How twin girls, separated at birth, were reunited on Facebook
It started with a YouTube video. The resemblance was uncanny. Through Facebook, Twitter, and Skype, the two women grew their bonds of sisterhood.
"Imagine one day opening Facebook and reading a message from a stranger that says, 'I think we might be twins…don’t freak out…' "
That's the pitch for a new book on Amazon, but it's also the beginning of a true story that brought Korean twins separated at birth back together.
"It all began when design student Anaïs Bordier viewed a YouTube video and saw her own face staring back," according to the book's description. Curiosity struck, and Bordier – a fashion designer from Paris living in London – started researching the Los Angeles actress who had her face.
Samantha Futerman was born in South Korea. In the port city of Busan. On November 19, 1987. And, she was adopted.
So was Bordier.
So she sent Futerman a message on Facebook.
Bordier admitted to "Google stalking" Futerman "A BIT."
"I don't want to be too Lindsay Lohan, well...but...how to put it…I was wondering where you were born [exactly]?" she wrote, offering the hospital she was born at, and her own original Korean name. (Lindsay Lohan played a twin sister separated at birth in the 1998 Disney movie "The Parent Trap.")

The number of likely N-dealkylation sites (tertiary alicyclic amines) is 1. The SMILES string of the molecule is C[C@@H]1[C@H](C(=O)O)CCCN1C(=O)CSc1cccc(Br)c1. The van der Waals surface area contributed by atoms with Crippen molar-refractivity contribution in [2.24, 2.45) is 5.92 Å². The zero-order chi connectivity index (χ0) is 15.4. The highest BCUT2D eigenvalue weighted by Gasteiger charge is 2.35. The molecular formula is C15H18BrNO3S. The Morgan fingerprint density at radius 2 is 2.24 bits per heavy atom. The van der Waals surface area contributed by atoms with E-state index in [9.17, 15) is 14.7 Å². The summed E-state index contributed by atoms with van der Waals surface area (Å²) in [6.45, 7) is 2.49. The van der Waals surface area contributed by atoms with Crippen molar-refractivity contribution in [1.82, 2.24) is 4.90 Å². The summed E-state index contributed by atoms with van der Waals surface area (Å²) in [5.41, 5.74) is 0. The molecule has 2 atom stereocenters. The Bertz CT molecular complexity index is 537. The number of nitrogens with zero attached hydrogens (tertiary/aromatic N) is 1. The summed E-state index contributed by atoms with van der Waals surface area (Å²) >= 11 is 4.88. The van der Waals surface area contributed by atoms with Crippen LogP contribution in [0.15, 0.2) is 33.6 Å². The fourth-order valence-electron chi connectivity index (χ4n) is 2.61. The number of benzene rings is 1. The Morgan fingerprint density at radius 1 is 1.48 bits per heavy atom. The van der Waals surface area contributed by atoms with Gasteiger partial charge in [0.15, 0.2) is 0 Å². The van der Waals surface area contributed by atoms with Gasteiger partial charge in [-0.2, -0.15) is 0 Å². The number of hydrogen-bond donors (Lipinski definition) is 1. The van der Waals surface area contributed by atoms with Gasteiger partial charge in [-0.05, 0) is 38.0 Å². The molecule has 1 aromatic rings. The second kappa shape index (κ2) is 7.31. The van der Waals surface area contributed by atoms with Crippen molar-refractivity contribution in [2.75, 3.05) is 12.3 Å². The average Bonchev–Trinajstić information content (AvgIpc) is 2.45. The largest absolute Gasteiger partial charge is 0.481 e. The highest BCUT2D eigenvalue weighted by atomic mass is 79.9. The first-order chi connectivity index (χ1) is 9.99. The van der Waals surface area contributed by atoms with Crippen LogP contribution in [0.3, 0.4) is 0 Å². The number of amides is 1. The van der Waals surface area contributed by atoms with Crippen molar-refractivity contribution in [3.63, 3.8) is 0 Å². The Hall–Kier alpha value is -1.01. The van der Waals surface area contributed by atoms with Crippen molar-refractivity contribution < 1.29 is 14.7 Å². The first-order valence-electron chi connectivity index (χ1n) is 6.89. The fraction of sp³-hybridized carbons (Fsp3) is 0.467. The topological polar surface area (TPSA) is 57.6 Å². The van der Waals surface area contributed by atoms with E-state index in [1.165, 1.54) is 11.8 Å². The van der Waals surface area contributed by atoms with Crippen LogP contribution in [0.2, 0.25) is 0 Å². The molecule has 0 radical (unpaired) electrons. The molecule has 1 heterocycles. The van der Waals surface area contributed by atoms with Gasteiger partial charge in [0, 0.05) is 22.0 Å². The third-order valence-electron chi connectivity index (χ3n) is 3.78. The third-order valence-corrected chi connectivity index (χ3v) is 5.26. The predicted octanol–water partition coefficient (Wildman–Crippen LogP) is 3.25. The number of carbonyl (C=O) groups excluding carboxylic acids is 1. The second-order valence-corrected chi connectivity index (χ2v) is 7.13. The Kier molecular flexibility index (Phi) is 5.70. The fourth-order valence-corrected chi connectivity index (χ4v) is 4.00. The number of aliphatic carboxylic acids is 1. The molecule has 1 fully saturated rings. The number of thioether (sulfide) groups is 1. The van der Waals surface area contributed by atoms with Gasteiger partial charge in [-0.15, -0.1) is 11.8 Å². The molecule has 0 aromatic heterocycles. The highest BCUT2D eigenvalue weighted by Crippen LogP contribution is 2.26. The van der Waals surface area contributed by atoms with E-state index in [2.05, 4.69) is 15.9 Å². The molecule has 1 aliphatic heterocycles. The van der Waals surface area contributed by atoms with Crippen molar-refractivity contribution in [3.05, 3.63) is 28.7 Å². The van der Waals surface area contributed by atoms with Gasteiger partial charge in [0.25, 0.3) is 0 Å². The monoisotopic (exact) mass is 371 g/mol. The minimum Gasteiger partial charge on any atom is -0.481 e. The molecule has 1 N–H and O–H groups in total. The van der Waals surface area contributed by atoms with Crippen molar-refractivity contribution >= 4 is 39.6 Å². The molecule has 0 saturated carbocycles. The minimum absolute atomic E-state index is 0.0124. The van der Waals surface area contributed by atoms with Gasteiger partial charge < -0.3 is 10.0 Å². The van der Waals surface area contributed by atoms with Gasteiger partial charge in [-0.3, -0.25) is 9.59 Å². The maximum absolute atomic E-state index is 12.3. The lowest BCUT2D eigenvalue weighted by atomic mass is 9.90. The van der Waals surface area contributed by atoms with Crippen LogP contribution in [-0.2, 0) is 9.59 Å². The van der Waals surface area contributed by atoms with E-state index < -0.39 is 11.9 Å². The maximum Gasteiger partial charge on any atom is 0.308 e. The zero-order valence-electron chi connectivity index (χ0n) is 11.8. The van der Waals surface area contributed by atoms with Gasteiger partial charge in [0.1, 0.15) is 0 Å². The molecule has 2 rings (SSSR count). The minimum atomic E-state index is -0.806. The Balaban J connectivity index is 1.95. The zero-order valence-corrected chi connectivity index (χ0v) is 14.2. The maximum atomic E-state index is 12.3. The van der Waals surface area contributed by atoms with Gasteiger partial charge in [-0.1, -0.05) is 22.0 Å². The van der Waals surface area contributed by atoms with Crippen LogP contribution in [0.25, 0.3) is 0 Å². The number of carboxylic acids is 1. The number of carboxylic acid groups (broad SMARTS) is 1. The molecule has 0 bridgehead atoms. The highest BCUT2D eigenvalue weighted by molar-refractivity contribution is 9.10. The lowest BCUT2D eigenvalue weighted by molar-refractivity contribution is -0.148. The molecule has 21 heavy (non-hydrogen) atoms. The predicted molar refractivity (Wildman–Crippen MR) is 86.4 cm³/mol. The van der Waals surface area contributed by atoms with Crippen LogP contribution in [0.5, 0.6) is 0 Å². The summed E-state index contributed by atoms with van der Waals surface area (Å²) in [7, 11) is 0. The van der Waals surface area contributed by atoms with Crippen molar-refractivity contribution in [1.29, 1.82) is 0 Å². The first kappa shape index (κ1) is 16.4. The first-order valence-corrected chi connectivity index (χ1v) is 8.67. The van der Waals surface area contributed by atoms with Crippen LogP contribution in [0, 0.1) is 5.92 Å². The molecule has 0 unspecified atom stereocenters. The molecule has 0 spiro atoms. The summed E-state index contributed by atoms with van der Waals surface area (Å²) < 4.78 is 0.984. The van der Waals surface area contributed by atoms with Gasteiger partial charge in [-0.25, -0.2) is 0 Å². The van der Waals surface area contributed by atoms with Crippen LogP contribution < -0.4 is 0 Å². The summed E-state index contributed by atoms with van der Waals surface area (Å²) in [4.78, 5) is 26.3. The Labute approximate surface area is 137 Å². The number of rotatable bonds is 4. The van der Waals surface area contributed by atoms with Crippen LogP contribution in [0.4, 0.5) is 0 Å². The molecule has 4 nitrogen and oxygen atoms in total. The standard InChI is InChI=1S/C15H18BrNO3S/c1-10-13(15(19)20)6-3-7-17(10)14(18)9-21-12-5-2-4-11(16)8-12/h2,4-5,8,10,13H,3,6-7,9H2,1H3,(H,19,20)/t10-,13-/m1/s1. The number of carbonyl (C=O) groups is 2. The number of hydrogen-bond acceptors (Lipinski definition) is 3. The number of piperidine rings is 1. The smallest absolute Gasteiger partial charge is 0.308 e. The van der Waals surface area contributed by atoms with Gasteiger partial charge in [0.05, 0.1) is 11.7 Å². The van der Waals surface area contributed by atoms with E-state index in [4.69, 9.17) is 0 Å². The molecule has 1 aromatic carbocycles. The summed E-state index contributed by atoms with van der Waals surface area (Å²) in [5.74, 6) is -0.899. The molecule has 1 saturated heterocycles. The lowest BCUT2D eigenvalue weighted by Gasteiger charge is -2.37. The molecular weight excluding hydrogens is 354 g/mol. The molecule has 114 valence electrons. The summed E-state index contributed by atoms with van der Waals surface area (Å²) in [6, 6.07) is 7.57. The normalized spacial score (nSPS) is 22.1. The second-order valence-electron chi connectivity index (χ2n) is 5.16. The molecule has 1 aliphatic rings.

Bordier couldn't get past their resemblance. We look "really similar...like… VERY REALLY SIMILAR."
"You can check my facebook if you want to check the pictures and videos. It's more obvious on videos…"
She signed the note hopefully.
"Let me know...don't freak out…
Lots of Love
The note began their journey to sisterhood, bonded through social media. "Over Facebook, Twitter, and Skype, they learned that they shared much more than a strikingly similar appearance," according to the book.
The pair finally met – matching face to matching face – in May 2013 when Samantha flew to London with her family and a small film crew to help document their reunion.
"After such an incredible reunion, our relationship quickly blossomed and our story continued to unfold in unexpected ways," the young women shared on the Kickstarter campaign page for a feature-length documentary on their story. "We were able to capture even more life-changing events, including 2 weeks in California and 10 days in Seoul, Korea where we attended the International Korean Adoptee Associations (IKAA) 2013 conference, visited our adoption agencies and together, discovered the land where our separation took place."
The two recorded their experience in alternating chapters in "Separated @ Birth: A True Love Story of Twin Sister Reunited," which explores "the complex and emotional layers of foreign adoption," and have exceeded their documentary fund-raising goal on Kickstarter.
"I was abandoned," one of them says through tears in the film trailer. "And I just realized that people loved me a long time ago."
"It totally changed my life for sure," the other says. "And totally changed my perspective on family."